When too much organizational success at the top clogs the brains of church leaders, the institutional church tends to lose its socio-cultural momentum and starts to decline. Membership drops. Young people move out. Churches are closed. Bankruptcies spring up and schools collapse. (How many merged parishes and closed churches are there in your region?)
An essential element in this religious breakdown is a loss of prophetic flexibility. When ecclesiastical structures and behavior patterns become so rigid that the institution can no longer adapt to changing conditions, it will be unable to carry on the creative process of critical reflection and theological and institutional adaptation. It will then break down and begin to disintegrate.
Whereas growing and developing churches display variety and versatility, those in the process of disintegration show uniformity and a lack of inventiveness. Loss of flexibility is one of the institutional church’s capital sins.
More than a few years ago, while thinking as a young man about the Second Vatican Council and change in the Catholic Church, a friend gave me a copy of Thomas Kuhn’s 1962 book The Structure of Scientific Revolutions. As I read Kuhn’s book, my brain began to vibrate. It still vibrates.
Kuhn introduced the concept of a paradigm. He observed that as long as a paradigm explains most observed phenomena and solves the problems most people want solved, it remains dominant. But as new understandings of reality begin to contradict it, the paradigm succumbs to increasing doubt. As these problems multiply, it is thrown into crisis.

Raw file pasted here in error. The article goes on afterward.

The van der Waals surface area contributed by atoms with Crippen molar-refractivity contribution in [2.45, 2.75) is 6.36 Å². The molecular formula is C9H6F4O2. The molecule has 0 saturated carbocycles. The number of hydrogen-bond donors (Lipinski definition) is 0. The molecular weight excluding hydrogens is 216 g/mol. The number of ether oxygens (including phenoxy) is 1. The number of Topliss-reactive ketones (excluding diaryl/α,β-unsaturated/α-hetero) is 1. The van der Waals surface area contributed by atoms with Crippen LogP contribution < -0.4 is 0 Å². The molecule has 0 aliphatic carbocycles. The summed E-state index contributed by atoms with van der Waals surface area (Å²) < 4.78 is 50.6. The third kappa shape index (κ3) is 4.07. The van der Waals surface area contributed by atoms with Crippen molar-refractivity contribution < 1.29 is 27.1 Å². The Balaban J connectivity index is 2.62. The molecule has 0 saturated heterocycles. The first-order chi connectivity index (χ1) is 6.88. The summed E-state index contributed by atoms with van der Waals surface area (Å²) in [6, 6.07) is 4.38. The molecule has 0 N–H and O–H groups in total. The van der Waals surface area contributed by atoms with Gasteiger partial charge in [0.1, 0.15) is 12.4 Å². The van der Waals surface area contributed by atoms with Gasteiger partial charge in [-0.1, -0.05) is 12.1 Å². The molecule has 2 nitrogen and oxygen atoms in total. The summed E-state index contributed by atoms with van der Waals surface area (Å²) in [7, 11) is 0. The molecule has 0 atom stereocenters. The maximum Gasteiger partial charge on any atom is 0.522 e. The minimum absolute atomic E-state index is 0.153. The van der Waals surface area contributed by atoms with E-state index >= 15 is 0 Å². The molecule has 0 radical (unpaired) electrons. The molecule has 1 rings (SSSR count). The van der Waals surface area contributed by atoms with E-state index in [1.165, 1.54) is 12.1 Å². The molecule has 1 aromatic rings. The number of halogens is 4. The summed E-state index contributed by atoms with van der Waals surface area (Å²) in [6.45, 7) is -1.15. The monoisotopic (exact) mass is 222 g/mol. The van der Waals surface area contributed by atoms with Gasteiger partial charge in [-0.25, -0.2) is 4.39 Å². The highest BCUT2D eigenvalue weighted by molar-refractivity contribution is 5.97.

Today of course one thinks about issues of gender, sexual orientation, freedom of conscience, freedom of expression, and a church still burdened with a nineteenth century corporate style as we move forward in the third millennium. I think as well about overcoming biblical and theological ignorance that has warped our understanding of authentic Christianity. (I cringed recently when a young ordained minister reiterated from the pulpit that Mary Magdalene was a prostitute. Not true. That fallacy was created by (misogynist?) Pope Gregory in the sixth century. Mary of Magdala was one of Jesus’ most influential apostles and witness to his being raised from the dead. She was not a prostitute.)
When a new paradigm is articulated, a broad paradigmatic shift occurs. People of course – usually the people down below — make the socio-cultural change that results in the paradigm shift.
Change in the Catholic Church in fact has most often come from below – from courageously prophetic people at the bottom of the Catholic pyramid.
Catholic Church change most often has followed a three-stage process of development:
(1) Changed understandings lead to changed behavior, which is condemned by church authorities.
(2) When the condemned behavior persists within a large group of believers, church authority allows it as an experiment.
(3) As the experiment becomes actually widespread practice, church authority goes back to the doctrinal and disciplinary drawing board and then canonizes the change as simply part of good Catholic practice.
What’s my point?
If we want genuine church reform, it is pointless the wait for top administrators to make the changes because they probably are a big part of what needs to be changed, even when they smile and say popular things.
We need to be part of, to animate, and to support prophetic people and prophetic movements. We need to encourage and support, for instance, Catholic high school students and their parents when a man or woman teacher in a Catholic school is fired because of a same-sex committed relationship. We need to support and encourage those women who are now in fact women priests. We need to encourage and support those men and women who are exploring new forms of ministry and pastoral life, in lay ecclesial movements.